Pirates front office defends quest with two words: World and Series
In two separate, one-hour question-and-answer sessions Saturday during PiratesFest at PNC Park, the Pittsburgh Pirates invited people, literally off the street, to sit and chat with three of the four highest-ranking members of the organization.
General manager Neal Huntington, manager Clint Hurdle and president Frank Coonelly spoke willingly and eloquently about their plans, hopes and, of course, payroll. It’s projected to be second-lowest in the majors at $58,925,002, according to spotrac.com, but it does not yet count several pre-arbitration salaries.
Chairman Bob Nutting was out of town on business, Coonelly said. It was an absence noted by an audience member, who said, “not showing up is speaking to us.”
There were lighter moments such as when someone asked Huntington what his walk-up music would be if he ever came to bat at PNC Park.
He chose “I Still Haven’t Found What I’m Looking For,” which is less a reflection of his state of mind as Pirates GM than the fact he’s a big U2 fan.
But he did not take kindly to a suggestion from a man who said the team is not in business to win.
“There’s a lot to impact in that question,” Huntington said.
Later, he remarked, “Passion comes across as venom sometimes, but that’s OK.
“First and foremost, I will work to not be offended by the statement that we’re not here to win because that’s the only reason we’re here. To award the fan base with World Series No. 6 and wake up the next day and figure out how to do it again.
“We’re here to let those guys jump around and pour champagne over Clint Hurdle again.”
Huntington unashamedly put the words “World” and “Series” back-to-back on multiple occasions during the Q&A sessions. Hurdle, who has been to three World Series as a player, coach and manager and lost them all, jumped in when the question later was put to him by a reporter.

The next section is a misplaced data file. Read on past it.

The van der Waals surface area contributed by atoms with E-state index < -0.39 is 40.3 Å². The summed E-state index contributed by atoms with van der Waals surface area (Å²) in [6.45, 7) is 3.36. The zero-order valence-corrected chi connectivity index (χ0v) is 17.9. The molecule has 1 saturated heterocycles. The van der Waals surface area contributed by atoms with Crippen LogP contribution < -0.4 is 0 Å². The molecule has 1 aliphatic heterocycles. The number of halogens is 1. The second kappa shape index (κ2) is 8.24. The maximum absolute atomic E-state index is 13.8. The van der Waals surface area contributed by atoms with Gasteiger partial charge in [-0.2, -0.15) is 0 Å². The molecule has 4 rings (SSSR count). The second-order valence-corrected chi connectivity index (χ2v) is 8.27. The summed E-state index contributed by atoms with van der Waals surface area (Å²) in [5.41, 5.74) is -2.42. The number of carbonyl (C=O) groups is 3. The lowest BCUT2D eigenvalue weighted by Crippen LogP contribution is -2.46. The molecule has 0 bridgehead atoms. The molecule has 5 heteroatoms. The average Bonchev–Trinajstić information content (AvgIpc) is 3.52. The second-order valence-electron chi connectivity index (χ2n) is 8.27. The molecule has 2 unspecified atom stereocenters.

“If you can’t talk about it, it’s going to be really hard to do,” Hurdle said. “If you can’t look men in the eye and talk about winning a World Series, if you’re just going to kind of get mushy and (say), ‘I just hope we play good baseball,’ where are you setting the bar?
“I think about winning a World Series at the start of every season. You want to send the right message to your players.”
Whether that’s possible with the National League’s lowest payroll is debatable, but Huntington — as he’s done on previous occasions — said spending doesn’t always equal winning.
“When you sign a free agent, you have automatically outbid everybody else to get him 95, 99 percent of the time,” he said. “You have theoretically overpaid to get that free agent.”
The Pirates were postseason participants in 2013-15 with payrolls that ranked 27th, 27th and 23rd in the majors.
“Historically, we have proven you can win with a bottom-10 payroll,” said Huntington said, noting the Indians, Royals, Brewers, A’s and Rays also have done it.
Coonelly correctly pointed out the Pirates’ payroll is down this year because of the presence of several core players on the 25-man roster who are not eligible for arbitration.
“Spending gives you a larger margin for error and what GM wouldn’t want a larger margin for error?” Huntington said. “It does not guarantee you anything other than you spent money. The upgrade is not guaranteed.”
The Pirates won’t go to spring training for another 2½ weeks, and the season opens March 28, so the payroll has room and time to grow. In fact, Huntington opened the door slightly for roster and payroll adjustments if a slow free agency market leaves some talented players jobless on the eve of the season.
“We’ll see where the free agency market goes,” he said.
Hurdle credited his players for not worrying about matters that the front office should handle.
“They don’t get caught up in payroll,” he said. “They’re not going to get caught star-gazing at the names on the back of other teams’ jerseys.”
He suggested that coming from the bottom of the ladder in payroll puts a chip on his players’ shoulders.
“More often than not, that makes that edge a little bit sharper,” he said.
Jerry DiPaola is a Tribune-Review staff writer. You can contact Jerry at [email protected] or via Twitter @JDiPaola_Trib.